Cooperatove Conservation Project
COOPERATIVE CONSERVATION CASE STUDY

Amphibian Research and Monitoring Initiative

Tracking Amphibian Populations

Location: National

Project Summary: The Amphibian Research and Monitoring Initiative is a partnership among public and private organizations to determine trends in amphibian populations.
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USGS Field Technician Cheryl Brehme conducting daytime surveys for Arroyo Toad (Bufo californicus) habitat and larvae.
Resource Challenge

The growing number of malformed frogs has been making global headlines. Amphibian populations in general have dropped worldwide during the past 20 years, often because of habitat loss and alteration. Amphibians are excellent environmental quality indicators because contaminants readily enter their bodies through the skin and accumulate more quickly than in other animals. 

 

Scientists need to know why amphibian populations are declining and what is causing the increased rate of malformation in frogs. The U.S. Geological Survey (USGS) developed the Amphibian Research and Monitoring Initiative (ARMI) in 2000 to monitor amphibian population trends on U.S Department of the Interior (USDI) lands, and to study the causes of declines. By working with other federal agencies, researchers hope to mitigate or correct problems, stabilizing amphibian populations.

 

The ARMI offers a better way to describe, model, and monitor interactions between the environment and amphibians. It overcomes the inherent difficulty of reliably estimating populations in species that easily elude detection by swimming away or blending in with their environment. This new predictive model and web-based tool will help field biologists locate potential amphibian habitats, and help land managers make decisions about conserving critical habitat.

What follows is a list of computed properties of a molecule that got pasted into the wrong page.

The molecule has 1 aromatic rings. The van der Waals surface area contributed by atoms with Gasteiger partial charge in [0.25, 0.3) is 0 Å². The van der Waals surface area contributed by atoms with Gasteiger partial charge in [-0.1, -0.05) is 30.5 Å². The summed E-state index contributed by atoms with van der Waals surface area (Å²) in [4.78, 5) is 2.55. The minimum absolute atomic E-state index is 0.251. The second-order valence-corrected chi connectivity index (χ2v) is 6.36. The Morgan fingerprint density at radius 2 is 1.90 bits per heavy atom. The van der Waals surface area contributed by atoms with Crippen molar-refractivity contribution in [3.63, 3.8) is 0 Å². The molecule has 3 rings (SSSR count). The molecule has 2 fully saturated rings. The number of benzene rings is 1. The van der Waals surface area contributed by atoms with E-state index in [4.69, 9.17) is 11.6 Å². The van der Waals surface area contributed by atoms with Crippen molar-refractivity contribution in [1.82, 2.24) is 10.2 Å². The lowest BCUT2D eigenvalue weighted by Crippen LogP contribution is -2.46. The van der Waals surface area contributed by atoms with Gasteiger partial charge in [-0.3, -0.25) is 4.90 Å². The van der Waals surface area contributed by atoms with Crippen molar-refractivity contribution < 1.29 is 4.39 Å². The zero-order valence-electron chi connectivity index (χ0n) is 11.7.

A new broad-scale technique called Proportion Area Occupied (PAO) measures the presence or absence of amphibian species at specific sites over time. By collecting and analyzing whether amphibians are present or absent, ARMI describes population trends across large areas. While PAO is not unique to ARMI, this program is among the first to employ it on such a large geographic scale. The ARMI also has encouraged further development of existing PAO methods.

Examples of Key Partners
USGS, Savannah River Ecological Laboratory, Arizona State University, Smithsonian Institution, National Wildlife Federation, International Association of Fish and Wildlife Agencies, USDI Fish and Wildlife Service, USDI National Park Service, and others. 
Results and Accomplishments

The ARMI has a Steering Committee which includes federal agencies and non-government organizations to guide and assist the program. The ARMI is incorporating data from the NWF Frogwatch USA program, which trains volunteers to observe and collect data on the distribution of frogs and toads in their vicinity. The NWF and ARMI will use Frogwatch data in ARMI databases and population analyses, further enhancing ARMI’s population assessments. The tools and models are at an early stage of development, and do not include all the data as yet. Interest in using the program is growing rapidly among government scientists, land managers, university scientists, and conservation organizations.

Innovation/Highlight

The first nationwide assessment of the current distribution and status of amphibians, which are valuable indicators of ecosystem health.

Project Contact
Rick Kearney
ARMI National Coordinator
U. S. Geological Survey


703-648-5719
rkearney@usgs.gov






Website: http://armi.usgs.gov/

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